The Pros and Cons of Owning an Electric Car

Buying an Electric car may be a daunting task, especially if you are not familiar with the various types available. Models vary greatly, with varying battery sizes and levels of efficiency. There are advantages and disadvantages to both types, however. In this article we’ll look at some of the pros and cons of owning an Electric car. Here are some reasons to consider an Electric vehicle:

PHEV’s regenerative braking system captures lost energy

Regenerative braking is an efficient way for a PHEV to recover lost energy during braking. It’s especially effective in stop-and-go city traffic, but it can also be beneficial on highway commuting, where repeated braking can generate more energy for the battery. The regenerative effect is visible on the PHEV’s charging gauge, which allows drivers to monitor this system in action.

While regenerative braking does make PHEVs more efficient, it’s not a magic range-booster. In fact, EVs are still inefficient compared to gas-powered vehicles. The most efficient driving style is to maintain a constant speed and never hit the brake pedal. The only reason you’d want to brake is that you lose energy, and it takes extra energy to get back up to speed. So, if you want to maximize your PHEV’s range, try accelerating to a steady speed and never use the brakes.

PHEVs have the same configuration as full HEVs, but with larger battery packs and external electric grid charging ports. They are also capable of running entirely on electricity and have the same range as a full electric car. These vehicles also have regenerative braking systems that use the electric motor as a generator. This energy is stored in the battery and used to power the vehicle. The PHEV’s regenerative braking system also captures lost energy during braking. The result is improved fuel economy and an increased environmental performance.

EV’s power feels smooth and linear

An EV’s power feels smooth and linear. You won’t have to worry about changing gears, and acceleration is smooth and linear. Most EVs have only one forward gear. The absence of manual gearboxes is another factor that makes EVs feel like smooth and linear cars. But there are still minor quirks. You may wonder how much of that is due to nostalgia, but the bottom line is that driving an EV is very similar to driving a car powered by gasoline.

EVs don’t have to be slow or noisy, and it feels like a pure EV. The Nissan Qashqai e-POWER delivers an enjoyable driving experience without any noticeable engine noise. The e-POWER system was introduced in the 2017 Nissan Note compact family car, and it quickly became one of Japan’s best-selling cars. And while you’re driving, you won’t even need to plug in.

It’s cheaper

As batteries become cheaper, the cost of running an EV will be cheaper than that of a 5-year-old diesel. Fleet owners have begun focusing on total cost of ownership to ensure that EVs are costeffective. The simple motors and fewer moving parts of EVs make running an EV cheaper than the cost of operating a gas-powered vehicle. In a few years, electric cars will be more affordable than the cost of running a five-year-old diesel car.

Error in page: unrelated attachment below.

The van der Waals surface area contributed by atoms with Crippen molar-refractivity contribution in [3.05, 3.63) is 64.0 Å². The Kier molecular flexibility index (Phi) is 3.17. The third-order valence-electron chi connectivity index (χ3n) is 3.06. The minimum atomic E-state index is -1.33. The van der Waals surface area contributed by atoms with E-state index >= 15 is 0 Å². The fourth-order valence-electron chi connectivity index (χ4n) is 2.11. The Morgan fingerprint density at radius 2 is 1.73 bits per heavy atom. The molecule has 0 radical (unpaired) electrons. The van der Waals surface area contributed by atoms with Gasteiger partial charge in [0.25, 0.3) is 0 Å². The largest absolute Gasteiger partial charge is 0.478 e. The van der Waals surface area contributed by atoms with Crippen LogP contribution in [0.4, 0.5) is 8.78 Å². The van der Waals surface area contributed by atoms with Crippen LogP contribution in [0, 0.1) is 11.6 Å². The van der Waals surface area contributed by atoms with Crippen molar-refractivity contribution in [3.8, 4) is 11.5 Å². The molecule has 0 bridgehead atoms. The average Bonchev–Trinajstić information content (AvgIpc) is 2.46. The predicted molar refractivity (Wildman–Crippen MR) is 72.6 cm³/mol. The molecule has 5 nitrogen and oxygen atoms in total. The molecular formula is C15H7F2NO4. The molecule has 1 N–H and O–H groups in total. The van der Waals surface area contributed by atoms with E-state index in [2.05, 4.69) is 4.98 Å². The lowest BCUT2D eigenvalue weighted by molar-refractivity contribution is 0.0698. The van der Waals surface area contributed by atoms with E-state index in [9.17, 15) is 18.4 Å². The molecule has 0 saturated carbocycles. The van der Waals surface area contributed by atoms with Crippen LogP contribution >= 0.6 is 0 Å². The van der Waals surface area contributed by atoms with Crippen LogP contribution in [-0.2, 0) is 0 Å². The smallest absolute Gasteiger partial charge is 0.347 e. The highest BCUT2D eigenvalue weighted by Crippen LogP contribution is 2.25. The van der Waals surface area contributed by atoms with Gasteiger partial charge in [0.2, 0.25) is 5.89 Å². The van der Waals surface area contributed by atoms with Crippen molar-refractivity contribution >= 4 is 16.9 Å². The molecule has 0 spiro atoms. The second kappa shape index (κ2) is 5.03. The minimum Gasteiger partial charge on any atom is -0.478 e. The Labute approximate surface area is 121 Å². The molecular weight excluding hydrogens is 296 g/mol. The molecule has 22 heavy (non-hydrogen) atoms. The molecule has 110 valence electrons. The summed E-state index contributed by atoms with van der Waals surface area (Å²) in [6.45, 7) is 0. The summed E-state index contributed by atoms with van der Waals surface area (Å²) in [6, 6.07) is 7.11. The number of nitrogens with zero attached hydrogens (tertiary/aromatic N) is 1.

An EV will save drivers on fuel and electricity costs. According to a study by the U.S. Energy Department, battery-powered EVs can be as much as $14,480 cheaper than gas vehicles in some states. The amount of money saved will depend on where you live and the amount of demand on the power grid. If you live in a state where gas prices are higher than your utility rates, electric vehicles can save you thousands of dollars over 15 years.

It’s greener

A recent Financial Times article titled “Small-battery EVs are greener” has cast a shadow over the notion that electric cars are indeed “greener”. A new MIT study claims that large EVs can still emit more CO2 than their gas-powered counterparts after a two-year, two-million-mile (or twoyear) battery charge. In the study, a Model S 100D produced 61,115 kg of CO2 equivalent after driving 270,000 km while a Mitsubishi Mirage generated 51,891 kilograms of CO2 equivalent after the same period. The MIT study assumed that both cars were driven in the coal-dependent Midwest and that their lifespans were the same.

Despite this apparent contradiction, the truth is that EVs are in fact greener than gas-powered vehicles. Electric cars do not produce emissions while driving, and they are less expensive to maintain. Electric cars also need less maintenance and are less likely to break down than their petrol-powered counterparts. These benefits make electric cars the greener choice for many drivers. However, despite these benefits, some people are skeptical. Those opposed to electric cars say that they simply move Polestar to power stations.